That pack is a worthwhile spend, as it brings another 25 horses, larger brakes, an active exhaust spitting pops and crackles, and an electronically controlled limited-slip differential. Our test car, a Performance-pack-equipped 2020 model, was a bright-blue eyeball scorcher, but even in quieter colors, the styling is about as low-key as a punch in the face.
Visuals like this may be your taste. If they are not, you will huck the car into a corner and immediately stop thinking about looks, because the thing just works. Often astonishingly so, and without anything like a vice in handling. There is steering feel here, mostly transparent and good. That’s rare nowadays. Its weight changes with road surface and loading, growing lighter or more numb when you make clever use of the remarkably effective differential. (Or when you’re an ape on the gas and light the front tires.) There is also a relatively comfortable ride and remarkable grip on anything short of moonscape pavement—uncommon in cars with any claim to ‘Ring development. The interior is quiet on the highway. The brakes are consistent and linear, the pedal about right for heel-and-toeing. You don’t want for much there, though the pedal can go a bit long in track use.
Hot hatchbacks felt like this 20 years ago, when the world believed they should be light and feisty. The whole package prompts comparisons to the GTI, one of the best hatches in the business—but the GTI as it once was, when that car was smaller and more cheery, a petite sort of thing that liked gobs of trailed brake and a few buckets of sin sloshing around your midbrain. And it gets you thinking on the past in other ways. The Veloster N sits in the pantheon of great-handling ballsy front-drivers, up there with the Ford Fiesta ST, the Acura Integra Type R, and that beat-up old crapcan import that you drove at 16, the one that still seems like one of the best cars in the world even though it almost certainly wasn’t, largely because you hadn’t driven much at age 16 and that’s just how memory works.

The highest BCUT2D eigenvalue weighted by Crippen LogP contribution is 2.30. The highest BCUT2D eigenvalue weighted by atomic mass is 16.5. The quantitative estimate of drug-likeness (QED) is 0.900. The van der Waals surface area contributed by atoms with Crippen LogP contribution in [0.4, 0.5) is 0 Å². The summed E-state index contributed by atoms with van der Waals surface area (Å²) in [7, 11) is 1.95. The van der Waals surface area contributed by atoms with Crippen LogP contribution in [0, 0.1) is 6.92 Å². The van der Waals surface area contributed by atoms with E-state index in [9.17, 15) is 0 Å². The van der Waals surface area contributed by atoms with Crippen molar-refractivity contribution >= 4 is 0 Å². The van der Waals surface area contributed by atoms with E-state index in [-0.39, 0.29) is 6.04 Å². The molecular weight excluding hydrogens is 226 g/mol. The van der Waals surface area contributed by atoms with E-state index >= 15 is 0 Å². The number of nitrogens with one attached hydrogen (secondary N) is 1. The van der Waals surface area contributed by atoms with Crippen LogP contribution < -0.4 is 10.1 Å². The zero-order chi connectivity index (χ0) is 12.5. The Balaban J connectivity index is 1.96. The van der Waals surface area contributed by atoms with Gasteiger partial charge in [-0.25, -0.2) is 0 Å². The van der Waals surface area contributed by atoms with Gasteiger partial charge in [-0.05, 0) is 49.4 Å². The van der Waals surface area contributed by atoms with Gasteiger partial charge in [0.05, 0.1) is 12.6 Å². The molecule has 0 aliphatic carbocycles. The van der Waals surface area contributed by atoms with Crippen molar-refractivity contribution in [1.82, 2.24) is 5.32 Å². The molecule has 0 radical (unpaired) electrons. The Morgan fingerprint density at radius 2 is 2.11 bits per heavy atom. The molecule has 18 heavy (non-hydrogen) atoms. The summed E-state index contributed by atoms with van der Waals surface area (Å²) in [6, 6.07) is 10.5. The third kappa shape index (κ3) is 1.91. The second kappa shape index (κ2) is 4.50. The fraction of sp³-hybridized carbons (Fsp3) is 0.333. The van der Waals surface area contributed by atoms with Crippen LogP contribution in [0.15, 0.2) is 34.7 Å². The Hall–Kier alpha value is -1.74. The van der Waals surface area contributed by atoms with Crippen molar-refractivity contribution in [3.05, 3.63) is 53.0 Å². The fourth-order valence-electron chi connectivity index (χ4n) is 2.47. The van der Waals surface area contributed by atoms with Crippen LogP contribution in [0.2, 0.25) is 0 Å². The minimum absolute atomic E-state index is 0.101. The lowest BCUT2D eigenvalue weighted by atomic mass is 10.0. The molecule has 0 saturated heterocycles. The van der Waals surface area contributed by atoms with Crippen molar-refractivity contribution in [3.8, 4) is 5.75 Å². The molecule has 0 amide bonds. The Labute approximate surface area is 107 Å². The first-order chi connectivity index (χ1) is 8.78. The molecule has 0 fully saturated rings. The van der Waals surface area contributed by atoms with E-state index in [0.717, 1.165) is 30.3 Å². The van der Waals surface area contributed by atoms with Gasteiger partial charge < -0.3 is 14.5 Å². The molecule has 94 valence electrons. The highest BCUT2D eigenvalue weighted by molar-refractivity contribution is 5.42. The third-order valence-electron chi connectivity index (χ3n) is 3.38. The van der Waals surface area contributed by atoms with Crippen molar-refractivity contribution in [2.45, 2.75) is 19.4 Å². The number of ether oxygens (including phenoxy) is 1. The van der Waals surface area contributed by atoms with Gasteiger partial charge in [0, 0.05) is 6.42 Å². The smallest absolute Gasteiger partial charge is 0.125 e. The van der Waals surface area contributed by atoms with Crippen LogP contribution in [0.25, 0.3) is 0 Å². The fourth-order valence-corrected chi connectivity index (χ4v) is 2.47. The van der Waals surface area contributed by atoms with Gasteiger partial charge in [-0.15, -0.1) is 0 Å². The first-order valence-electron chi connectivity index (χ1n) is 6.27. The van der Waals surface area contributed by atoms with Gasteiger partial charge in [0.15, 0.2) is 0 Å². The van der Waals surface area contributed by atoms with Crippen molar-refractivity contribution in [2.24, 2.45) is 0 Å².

Pay attention in the Veloster, and the result is immediate attachment. The car just seems to rotate around a point a few inches aft of your spine, begging to be driven harder.
From… Hyundai, of all places. Who knew?
Disclosure: I am somewhat biased. I own a 2019 GTI, bought to haul my kids. The car is possibly as good as it gets in a front-drive family device, but the key word there is “family.” If the Veloster’s back seat were even slightly larger and more accessible for kids, I’d drop the VW like a bad habit. The first time I threw the Hyundai down a back road, I kept picturing the Volkswagen as a pile of that pink beef slurry that McDonald’s used to put in chicken nuggets. The two cars think they’re playing the same game, but the VW doesn’t trust you or its rear tires as much. It kneecaps the Hyundai only through interior space and the emotional glee of its power delivery.
That last bit is important. The Veloster’s 2.0-liter is a valiant effort, but it ultimately falls a bit short. The engine is a reworked version of the 2.0-liter from the discontinued Hyundai Sonata T, equipped here with sodium-filled exhaust valves, more efficient turbocharger plumbing, and increased boost. Compression ratio has been dropped to 9.5:1, down from the Sonata’s high 13:1, to work with the added boost, while the turbo’s intercooler has been physically isolated from the car’s coolant radiator and A/C condenser, the better to shed heat. Peak torque is delivered from 1400 to 4000 rpm. There’s relatively little lag and a crisp throttle, and 60 mph arrives in 5.2 seconds.